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Publication numberUS4904069 A
Publication typeGrant
Application numberUS 07/283,719
Publication dateFeb 27, 1990
Filing dateDec 13, 1988
Priority dateDec 14, 1987
Fee statusLapsed
Also published asDE3883181D1, DE3883181T2, EP0320887A2, EP0320887A3, EP0320887B1, US5049177
Publication number07283719, 283719, US 4904069 A, US 4904069A, US-A-4904069, US4904069 A, US4904069A
InventorsYutaka Nakata
Original AssigneeIchikoh Industries, Ltd.
Export CitationBiBTeX, EndNote, RefMan
External Links: USPTO, USPTO Assignment, Espacenet
Fresnel-type aspheric prism lens
US 4904069 A
Abstract
The method for forming Fresnel lens according to the present invention is such that a Fresnel lens comprising a body with a frontal surface having a plurality of annular Fresnel-type prism elements concentrically disposed thereon and a back surface formed substantially flat is formed from a molten sheet glass. The method comprises a step for preparing cavities of which the shapes are derived from inversion of the shapes of the plurality of annular Fresnel-type prism elements, a step of disposing the molten sheet glass on a stationary mold having a substantially flat surface, a step of pressing the molten sheet glass with a moving mold having the cavities to make a portion of the molten glass flow into said cavities, and a step of solidifying the molten glass and removing the moving mold thereafter. The shapes of said cavities are previously designed so that portions of the molten glass corresponding to the Fresnel-type prism elements flow substantially only within small area corresponding to the corresponding Fresnel-type prism elements while the sheet glass is being pressed. This method permits to minimize surface defects such as wrinkle caused during forming, reduce the time required for forming, and to form a Fresnel lens having excellent optical properties.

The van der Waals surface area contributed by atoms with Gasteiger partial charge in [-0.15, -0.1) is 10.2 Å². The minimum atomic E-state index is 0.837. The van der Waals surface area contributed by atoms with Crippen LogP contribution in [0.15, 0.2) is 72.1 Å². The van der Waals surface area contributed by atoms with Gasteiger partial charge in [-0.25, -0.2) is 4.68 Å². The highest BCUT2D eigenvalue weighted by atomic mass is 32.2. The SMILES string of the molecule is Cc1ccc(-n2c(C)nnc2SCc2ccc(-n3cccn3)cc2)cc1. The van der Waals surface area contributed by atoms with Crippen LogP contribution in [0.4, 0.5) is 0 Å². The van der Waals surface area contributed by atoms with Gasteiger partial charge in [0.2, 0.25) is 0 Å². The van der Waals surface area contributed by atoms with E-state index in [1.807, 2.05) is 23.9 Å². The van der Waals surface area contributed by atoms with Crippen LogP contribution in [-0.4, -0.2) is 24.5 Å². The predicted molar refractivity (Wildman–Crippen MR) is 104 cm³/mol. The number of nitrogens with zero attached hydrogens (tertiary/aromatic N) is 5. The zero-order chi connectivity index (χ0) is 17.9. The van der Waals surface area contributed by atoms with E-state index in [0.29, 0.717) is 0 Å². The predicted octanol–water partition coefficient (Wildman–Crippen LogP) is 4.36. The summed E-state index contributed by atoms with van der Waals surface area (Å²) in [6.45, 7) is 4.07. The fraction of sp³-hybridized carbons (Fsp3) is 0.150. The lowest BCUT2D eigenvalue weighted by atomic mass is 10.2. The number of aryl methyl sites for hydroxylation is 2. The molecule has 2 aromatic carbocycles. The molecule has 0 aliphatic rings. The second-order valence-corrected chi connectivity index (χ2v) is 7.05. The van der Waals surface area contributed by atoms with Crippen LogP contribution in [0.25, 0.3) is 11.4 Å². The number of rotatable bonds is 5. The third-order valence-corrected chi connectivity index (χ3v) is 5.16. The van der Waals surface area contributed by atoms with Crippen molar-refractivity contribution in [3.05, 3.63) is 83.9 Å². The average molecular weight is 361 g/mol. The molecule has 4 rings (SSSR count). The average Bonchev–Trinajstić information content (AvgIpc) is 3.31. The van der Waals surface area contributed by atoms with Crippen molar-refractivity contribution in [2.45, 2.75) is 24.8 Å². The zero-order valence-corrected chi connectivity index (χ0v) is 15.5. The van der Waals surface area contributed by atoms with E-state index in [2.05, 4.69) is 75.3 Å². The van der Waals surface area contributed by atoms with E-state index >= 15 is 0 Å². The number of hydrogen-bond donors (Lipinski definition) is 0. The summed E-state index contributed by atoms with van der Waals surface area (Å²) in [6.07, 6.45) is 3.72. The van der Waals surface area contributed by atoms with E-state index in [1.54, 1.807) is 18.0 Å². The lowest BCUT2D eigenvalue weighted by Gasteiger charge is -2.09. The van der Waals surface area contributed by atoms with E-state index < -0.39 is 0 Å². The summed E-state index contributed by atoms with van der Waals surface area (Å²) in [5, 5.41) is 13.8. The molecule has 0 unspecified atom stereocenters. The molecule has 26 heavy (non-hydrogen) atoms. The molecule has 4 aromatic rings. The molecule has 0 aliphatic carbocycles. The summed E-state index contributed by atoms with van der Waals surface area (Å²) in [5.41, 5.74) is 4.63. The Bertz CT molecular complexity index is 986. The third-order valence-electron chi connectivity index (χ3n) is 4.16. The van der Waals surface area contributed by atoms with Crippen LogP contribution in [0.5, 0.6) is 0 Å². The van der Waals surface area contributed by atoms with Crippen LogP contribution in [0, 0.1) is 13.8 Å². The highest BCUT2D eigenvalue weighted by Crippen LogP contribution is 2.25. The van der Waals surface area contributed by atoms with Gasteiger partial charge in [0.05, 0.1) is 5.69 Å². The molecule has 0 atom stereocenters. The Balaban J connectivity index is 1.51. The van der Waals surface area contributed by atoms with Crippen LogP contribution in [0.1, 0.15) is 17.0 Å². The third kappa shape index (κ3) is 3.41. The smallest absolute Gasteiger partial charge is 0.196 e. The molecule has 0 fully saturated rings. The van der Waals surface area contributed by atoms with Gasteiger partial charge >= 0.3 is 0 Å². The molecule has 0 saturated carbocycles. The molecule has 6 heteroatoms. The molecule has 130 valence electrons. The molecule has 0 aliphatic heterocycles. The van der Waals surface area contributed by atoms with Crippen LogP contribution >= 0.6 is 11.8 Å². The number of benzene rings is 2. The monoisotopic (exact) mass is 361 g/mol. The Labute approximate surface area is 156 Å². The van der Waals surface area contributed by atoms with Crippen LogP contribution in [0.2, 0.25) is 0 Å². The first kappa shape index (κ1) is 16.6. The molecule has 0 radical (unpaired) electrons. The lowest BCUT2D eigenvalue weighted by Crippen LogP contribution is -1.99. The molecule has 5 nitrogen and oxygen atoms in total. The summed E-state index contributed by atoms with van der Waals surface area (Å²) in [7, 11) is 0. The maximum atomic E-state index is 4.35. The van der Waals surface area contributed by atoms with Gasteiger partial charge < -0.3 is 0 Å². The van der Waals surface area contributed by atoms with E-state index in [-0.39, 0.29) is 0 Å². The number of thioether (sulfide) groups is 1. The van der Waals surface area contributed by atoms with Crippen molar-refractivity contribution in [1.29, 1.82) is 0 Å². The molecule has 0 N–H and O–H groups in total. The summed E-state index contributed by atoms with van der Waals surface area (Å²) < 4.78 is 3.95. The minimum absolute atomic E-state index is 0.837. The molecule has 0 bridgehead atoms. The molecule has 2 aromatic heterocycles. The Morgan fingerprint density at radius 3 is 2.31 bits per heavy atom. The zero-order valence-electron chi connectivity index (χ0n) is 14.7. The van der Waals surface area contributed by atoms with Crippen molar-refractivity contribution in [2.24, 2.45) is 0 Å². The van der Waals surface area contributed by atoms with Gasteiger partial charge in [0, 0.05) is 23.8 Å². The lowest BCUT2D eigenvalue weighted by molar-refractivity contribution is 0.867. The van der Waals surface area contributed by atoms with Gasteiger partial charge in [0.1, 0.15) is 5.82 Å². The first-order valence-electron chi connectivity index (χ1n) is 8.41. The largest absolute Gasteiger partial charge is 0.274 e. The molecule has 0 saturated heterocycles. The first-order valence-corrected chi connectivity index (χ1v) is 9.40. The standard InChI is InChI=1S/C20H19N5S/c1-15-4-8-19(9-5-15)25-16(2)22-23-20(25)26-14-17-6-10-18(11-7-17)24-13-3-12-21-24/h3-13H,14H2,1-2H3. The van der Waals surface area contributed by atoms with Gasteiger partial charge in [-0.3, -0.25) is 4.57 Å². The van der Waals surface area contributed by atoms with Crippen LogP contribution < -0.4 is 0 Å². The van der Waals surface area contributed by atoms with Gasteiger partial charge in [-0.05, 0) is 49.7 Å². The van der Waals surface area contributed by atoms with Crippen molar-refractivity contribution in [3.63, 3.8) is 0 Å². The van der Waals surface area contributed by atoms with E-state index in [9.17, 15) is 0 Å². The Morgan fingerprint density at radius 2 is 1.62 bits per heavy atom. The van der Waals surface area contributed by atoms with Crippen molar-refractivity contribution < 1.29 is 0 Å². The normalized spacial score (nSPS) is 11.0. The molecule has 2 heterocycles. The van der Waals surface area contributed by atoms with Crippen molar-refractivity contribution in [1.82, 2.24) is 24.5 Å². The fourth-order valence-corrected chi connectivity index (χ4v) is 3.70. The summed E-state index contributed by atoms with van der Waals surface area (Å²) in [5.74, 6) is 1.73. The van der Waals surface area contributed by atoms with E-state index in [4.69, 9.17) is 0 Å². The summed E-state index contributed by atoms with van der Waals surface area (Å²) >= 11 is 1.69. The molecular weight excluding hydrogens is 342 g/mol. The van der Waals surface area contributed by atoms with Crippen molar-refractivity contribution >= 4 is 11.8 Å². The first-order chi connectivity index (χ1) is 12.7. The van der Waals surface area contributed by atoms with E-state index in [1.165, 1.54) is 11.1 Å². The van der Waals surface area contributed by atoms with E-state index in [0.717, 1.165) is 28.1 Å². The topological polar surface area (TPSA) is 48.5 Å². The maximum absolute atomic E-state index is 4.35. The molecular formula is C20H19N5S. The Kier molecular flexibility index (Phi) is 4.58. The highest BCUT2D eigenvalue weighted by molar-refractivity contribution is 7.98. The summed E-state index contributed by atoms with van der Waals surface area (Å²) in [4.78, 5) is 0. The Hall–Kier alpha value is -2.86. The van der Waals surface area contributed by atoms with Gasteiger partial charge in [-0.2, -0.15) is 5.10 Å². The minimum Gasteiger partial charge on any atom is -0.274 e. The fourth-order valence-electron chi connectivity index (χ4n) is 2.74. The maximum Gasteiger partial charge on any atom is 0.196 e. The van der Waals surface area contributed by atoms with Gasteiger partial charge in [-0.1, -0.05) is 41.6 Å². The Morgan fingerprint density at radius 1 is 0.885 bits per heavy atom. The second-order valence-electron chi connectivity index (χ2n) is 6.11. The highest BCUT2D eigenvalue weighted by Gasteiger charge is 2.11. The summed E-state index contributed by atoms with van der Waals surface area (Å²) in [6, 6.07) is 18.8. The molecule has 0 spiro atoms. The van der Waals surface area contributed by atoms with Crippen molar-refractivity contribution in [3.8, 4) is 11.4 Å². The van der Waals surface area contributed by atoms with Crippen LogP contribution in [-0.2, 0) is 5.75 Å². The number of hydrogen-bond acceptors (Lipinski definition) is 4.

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Claims(4)
What is claimed is:
1. A Fresnel lens including a body having a front surface and back surface, the frontal surface being formed by a plurality of annular Fresnel-type prism elements concentrically disposed and the back surface being formed substantially flat,
each of said Fresnel-type prism elements being composed of a first prism portion defined by an aspherical surface which refracts the light beam outgoing from the focus in a direction substantially parallel to the optical axis and a riser, and a second prism portion defined by first and second virtual cylindrical surfaces perpendicular to said back surface and spaced from each other a pitch between said Fresnel-type prism elements, and said back surface; and